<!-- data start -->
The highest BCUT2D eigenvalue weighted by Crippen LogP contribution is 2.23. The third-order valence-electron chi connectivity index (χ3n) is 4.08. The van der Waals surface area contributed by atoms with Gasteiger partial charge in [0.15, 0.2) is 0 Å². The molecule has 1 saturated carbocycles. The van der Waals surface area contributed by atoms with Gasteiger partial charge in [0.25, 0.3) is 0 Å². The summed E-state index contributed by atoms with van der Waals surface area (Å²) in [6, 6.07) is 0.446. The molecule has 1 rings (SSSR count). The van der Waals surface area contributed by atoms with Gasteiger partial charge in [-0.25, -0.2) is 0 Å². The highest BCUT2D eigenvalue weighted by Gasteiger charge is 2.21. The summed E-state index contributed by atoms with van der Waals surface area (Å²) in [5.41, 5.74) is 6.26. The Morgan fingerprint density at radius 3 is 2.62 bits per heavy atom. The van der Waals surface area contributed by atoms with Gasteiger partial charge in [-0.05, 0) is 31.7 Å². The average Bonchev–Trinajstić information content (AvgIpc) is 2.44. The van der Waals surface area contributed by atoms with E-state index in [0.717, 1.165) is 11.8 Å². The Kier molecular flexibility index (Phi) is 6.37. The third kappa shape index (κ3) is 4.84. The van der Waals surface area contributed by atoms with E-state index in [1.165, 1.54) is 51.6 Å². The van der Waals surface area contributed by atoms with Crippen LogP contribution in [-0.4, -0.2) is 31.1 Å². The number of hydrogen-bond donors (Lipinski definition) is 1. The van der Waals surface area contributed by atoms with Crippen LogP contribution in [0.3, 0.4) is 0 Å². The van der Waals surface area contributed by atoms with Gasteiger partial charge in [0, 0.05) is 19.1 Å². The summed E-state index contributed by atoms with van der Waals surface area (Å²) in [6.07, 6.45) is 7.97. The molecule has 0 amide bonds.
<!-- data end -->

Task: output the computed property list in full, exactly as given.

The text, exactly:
The highest BCUT2D eigenvalue weighted by Crippen LogP contribution is 2.23. The third-order valence-electron chi connectivity index (χ3n) is 4.08. The van der Waals surface area contributed by atoms with Gasteiger partial charge in [0.15, 0.2) is 0 Å². The molecule has 1 saturated carbocycles. The van der Waals surface area contributed by atoms with Gasteiger partial charge in [0.25, 0.3) is 0 Å². The summed E-state index contributed by atoms with van der Waals surface area (Å²) in [6, 6.07) is 0.446. The molecule has 1 rings (SSSR count). The van der Waals surface area contributed by atoms with Gasteiger partial charge in [-0.25, -0.2) is 0 Å². The highest BCUT2D eigenvalue weighted by Gasteiger charge is 2.21. The summed E-state index contributed by atoms with van der Waals surface area (Å²) in [5.41, 5.74) is 6.26. The Morgan fingerprint density at radius 3 is 2.62 bits per heavy atom. The van der Waals surface area contributed by atoms with Gasteiger partial charge in [-0.05, 0) is 31.7 Å². The average Bonchev–Trinajstić information content (AvgIpc) is 2.44. The van der Waals surface area contributed by atoms with E-state index in [0.717, 1.165) is 11.8 Å². The Kier molecular flexibility index (Phi) is 6.37. The third kappa shape index (κ3) is 4.84. The van der Waals surface area contributed by atoms with E-state index in [1.165, 1.54) is 51.6 Å². The van der Waals surface area contributed by atoms with Crippen LogP contribution in [-0.4, -0.2) is 31.1 Å². The number of hydrogen-bond donors (Lipinski definition) is 1. The van der Waals surface area contributed by atoms with Crippen LogP contribution in [0.3, 0.4) is 0 Å². The van der Waals surface area contributed by atoms with Gasteiger partial charge in [0, 0.05) is 19.1 Å². The summed E-state index contributed by atoms with van der Waals surface area (Å²) in [6.07, 6.45) is 7.97. The molecule has 0 amide bonds.